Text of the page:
Do we see the world directly, or do we make some of it up? It was the great 19th-century scientist Hermann von Helmholtz who first argued that some unconscious process of logical reasoning must be inherent in optical and auditory perception. That insight was rediscovered in the late 20th century, leading to the modern consensus of cognitive science: we think we see and hear the outside world directly, but most of our experience is created by the brain, meaning its best guesses are based on limited information as to what might really be out there. In other words, we are constantly filling in gaps with predictions.
The Sussex-based cognitive philosopher Andy Clark provides an engaging overview of what he slightly over-claims to be this “new theory” of predictive processing. It is demonstrated in enjoyable and surprising ways: for example, by “Mooney images”, which at first look like random monochrome noise, until you are shown a more detailed second version; you can then “see” (and can’t unsee) the real image in the original. Your predictions have now been updated to be more accurate. People, it turns out, can also be primed to hallucinate Bing Crosby singing White Christmas while listening to pure white noise.
But the predictive-processing model, Clark argues, can be applied more widely: to phenomena such as ordinary bodily movement or the sensation of emotions, as well as to (some kinds of) chronic pain or psychiatric problems such as depression and schizophrenia. Because we know that the placebo effect works powerfully (we predict relief and it occurs), it may be that some cases of chronic pain arise from the opposite dynamic: a patient might have “stuck” mental predictions of feeling pain, and so feel it constantly. Similarly, a depressed person might have stuck predictions of things going badly and so reduce their sociability and activity, thereby worsening their depression.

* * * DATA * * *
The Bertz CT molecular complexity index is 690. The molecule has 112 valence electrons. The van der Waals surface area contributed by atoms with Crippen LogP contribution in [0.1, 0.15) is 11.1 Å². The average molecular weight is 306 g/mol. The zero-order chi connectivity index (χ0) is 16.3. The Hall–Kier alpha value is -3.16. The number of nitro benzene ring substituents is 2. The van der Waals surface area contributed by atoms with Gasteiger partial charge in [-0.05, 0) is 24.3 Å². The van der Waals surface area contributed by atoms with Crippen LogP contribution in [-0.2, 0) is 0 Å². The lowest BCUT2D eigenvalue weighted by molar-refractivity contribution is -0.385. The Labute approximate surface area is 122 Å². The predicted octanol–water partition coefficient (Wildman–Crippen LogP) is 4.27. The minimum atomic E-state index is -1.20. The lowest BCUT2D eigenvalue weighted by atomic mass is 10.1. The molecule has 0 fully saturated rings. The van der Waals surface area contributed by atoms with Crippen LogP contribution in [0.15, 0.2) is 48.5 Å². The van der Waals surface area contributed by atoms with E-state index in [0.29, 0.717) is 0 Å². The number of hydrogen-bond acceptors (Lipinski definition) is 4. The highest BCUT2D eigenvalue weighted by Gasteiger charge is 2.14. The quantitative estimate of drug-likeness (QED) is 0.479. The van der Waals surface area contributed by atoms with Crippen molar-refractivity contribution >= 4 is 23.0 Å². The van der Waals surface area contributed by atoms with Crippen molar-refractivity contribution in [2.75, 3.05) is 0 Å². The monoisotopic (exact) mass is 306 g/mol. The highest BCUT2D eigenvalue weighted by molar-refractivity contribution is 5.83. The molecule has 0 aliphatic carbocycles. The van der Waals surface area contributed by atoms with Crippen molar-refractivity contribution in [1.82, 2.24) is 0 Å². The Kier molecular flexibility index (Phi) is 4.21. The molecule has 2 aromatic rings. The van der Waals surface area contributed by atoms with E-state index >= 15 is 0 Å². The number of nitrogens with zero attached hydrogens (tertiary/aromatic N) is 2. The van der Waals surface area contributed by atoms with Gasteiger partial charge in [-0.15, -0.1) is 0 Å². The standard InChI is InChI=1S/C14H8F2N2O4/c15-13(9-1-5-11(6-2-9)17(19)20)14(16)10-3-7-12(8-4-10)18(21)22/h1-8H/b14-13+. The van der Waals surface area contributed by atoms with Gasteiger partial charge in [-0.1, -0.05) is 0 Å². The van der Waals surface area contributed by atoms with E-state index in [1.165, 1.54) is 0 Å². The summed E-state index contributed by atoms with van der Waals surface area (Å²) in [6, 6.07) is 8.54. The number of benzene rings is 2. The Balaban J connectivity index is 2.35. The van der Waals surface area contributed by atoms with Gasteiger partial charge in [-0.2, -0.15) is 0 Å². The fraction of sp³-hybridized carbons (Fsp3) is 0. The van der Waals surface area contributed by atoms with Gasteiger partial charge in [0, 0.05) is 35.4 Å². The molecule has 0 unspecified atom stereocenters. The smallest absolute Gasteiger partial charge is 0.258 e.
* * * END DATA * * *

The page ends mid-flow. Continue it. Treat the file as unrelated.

As Clark emphasises, such general perspectives do not replace more targeted clinical interventions. Sometimes, indeed, the predictive-processing view can’t really help, as when he uses it to describe the likelihood of racist police shootings in the US, and concludes “what is most urgently needed is deep and abiding change in bedrock societal practices and institutions”. Readers might feel they didn’t need cognitive science to tell them that.
As might be expected of a philosopher, Clark also offers some ideas on how consciousness itself arises, suggesting that a kind of recursion – in which a system is constantly predicting things about its own predictions, as well as about the outside world – could be key. This will satisfy some readers more than others, and it’s notable that his descriptions of how our minds work tend to ascribe agency to the brain itself. But a brain doesn’t have agency; a person does. Meanwhile, if brains are really, as Clark argues, “ideally poised to discover epistemic actions” (those that will add to knowledge), why are so many people with functioning brains so bad at doing just that?
It’s difficult to believe, meanwhile, that prediction is, deep down, all brains or people do. If that were true, then ChatGPT – which, crudely, operates by predicting which word is more likely to follow the previous one, given its training data – would be a satisfactory model of human intelligence, which no one believes it is.
A perhaps mandatory final chapter turns to the self-help applications of all these ideas. Can we, as the author puts it, “hack” our predictive brains in desirable ways? One way to do it, he suggests, is to practise self-affirmation and to reframe negative experiences, which is already known to help since it is basically cognitive behavioural therapy. More originally, he discusses knowingly taking placebos (surprisingly effective) or downing psychedelics, which might reset stuck predictions. Gallivanting around in “psychedelic VR”, he adds, might even work the same way, which would at least be preferable to Mark Zuckerberg’s vision for the metaverse.
• The Experience Machine: How Our Minds Predict and Shape Reality is published by Allen Lane (£25). To support the Guardian and Observer order your copy at guardianbookshop.com. Delivery charges may apply.